12. The system of claim 11, wherein when the variance is below a threshold, then not enrolling the user in the speech verification system.
13. The system of claim 12, wherein when the variance is at or above the threshold, then enrolling the user in the speech verification system.
14. The system of claim 11, wherein the variance has a range which varies based on a job of the user.
15. A computer-readable storage device having instructions stored which, when executed by a computing device, result in the computing device performing operations comprising:
receiving, via a processor and from a user, a plurality of speech samples of a same word, wherein the plurality of speech samples of the same word comprises a current speech sample and a plurality of previously recorded speech samples; and
enrolling the user in a speech verification system based at least in part on a comparison of a first sample in the plurality of speech samples with a second sample in the plurality of speech samples.
16. The computer-readable storage device of claim 15, wherein the first sample of the plurality of speech samples and the second sample in the plurality of speech samples are each associated with a distinct location.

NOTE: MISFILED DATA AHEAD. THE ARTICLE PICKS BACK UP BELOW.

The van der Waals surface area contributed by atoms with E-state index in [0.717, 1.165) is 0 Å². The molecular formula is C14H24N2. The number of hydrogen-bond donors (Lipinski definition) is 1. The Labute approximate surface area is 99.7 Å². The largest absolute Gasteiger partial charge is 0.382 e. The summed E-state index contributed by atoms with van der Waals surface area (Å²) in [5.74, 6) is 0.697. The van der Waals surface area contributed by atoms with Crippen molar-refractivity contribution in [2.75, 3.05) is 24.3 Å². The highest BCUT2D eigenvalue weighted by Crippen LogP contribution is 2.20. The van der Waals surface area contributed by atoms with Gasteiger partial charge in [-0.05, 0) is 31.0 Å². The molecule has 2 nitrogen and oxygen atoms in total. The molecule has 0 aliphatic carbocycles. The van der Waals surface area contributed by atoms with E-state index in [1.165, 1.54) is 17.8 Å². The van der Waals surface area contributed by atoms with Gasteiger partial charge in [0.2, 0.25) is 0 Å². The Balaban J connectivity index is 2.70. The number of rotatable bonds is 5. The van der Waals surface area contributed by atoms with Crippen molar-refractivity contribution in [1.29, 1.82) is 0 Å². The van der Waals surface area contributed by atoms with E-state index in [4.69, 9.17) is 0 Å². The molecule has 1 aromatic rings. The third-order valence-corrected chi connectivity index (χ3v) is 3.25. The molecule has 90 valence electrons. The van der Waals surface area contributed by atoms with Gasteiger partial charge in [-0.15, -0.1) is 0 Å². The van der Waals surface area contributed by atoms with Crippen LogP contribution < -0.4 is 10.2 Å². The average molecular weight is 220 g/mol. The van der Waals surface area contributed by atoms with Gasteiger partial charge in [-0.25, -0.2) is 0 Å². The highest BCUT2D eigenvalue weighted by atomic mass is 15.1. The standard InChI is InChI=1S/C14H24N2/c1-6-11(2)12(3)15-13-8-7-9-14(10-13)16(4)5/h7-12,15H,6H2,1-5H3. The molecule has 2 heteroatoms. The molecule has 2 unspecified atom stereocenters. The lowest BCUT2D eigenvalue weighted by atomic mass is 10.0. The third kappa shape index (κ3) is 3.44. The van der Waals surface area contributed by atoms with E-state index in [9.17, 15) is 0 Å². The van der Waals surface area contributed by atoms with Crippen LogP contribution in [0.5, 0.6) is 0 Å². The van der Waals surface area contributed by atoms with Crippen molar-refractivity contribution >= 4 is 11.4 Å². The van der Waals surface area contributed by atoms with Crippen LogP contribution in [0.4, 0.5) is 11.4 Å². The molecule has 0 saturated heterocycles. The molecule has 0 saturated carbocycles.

17. The computer-readable storage device of claim 15, wherein the comparison comprises a comparison of each of the first sample in the plurality of speech samples and the second sample in the plurality of speech samples with other samples of the plurality of speech samples.
18. The computer-readable storage device of claim 15, wherein the comparison results in a variance that identifies how different the first sample is from the second sample.
19. The computer-readable storage device of claim 18, wherein when the variance is below a threshold, then not enrolling the user in the speech verification system.
20. The computer-readable storage device of claim 19, wherein when the variance is at or above the threshold, then enrolling the user in the speech verification system.
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US12/101,482 US8504365B2 (en) 2008-04-11 2008-04-11 System and method for detecting synthetic speaker verification
US13/959,305 US8805685B2 (en) 2008-04-11 2013-08-05 System and method for detecting synthetic speaker verification
US14/454,104 US9142218B2 (en) 2008-04-11 2014-08-07 System and method for detecting synthetic speaker verification
US14/859,449 US9412382B2 (en) 2008-04-11 2015-09-21 System and method for detecting synthetic speaker verification
US15/229,376 US9812133B2 (en) 2008-04-11 2016-08-05 System and method for detecting synthetic speaker verification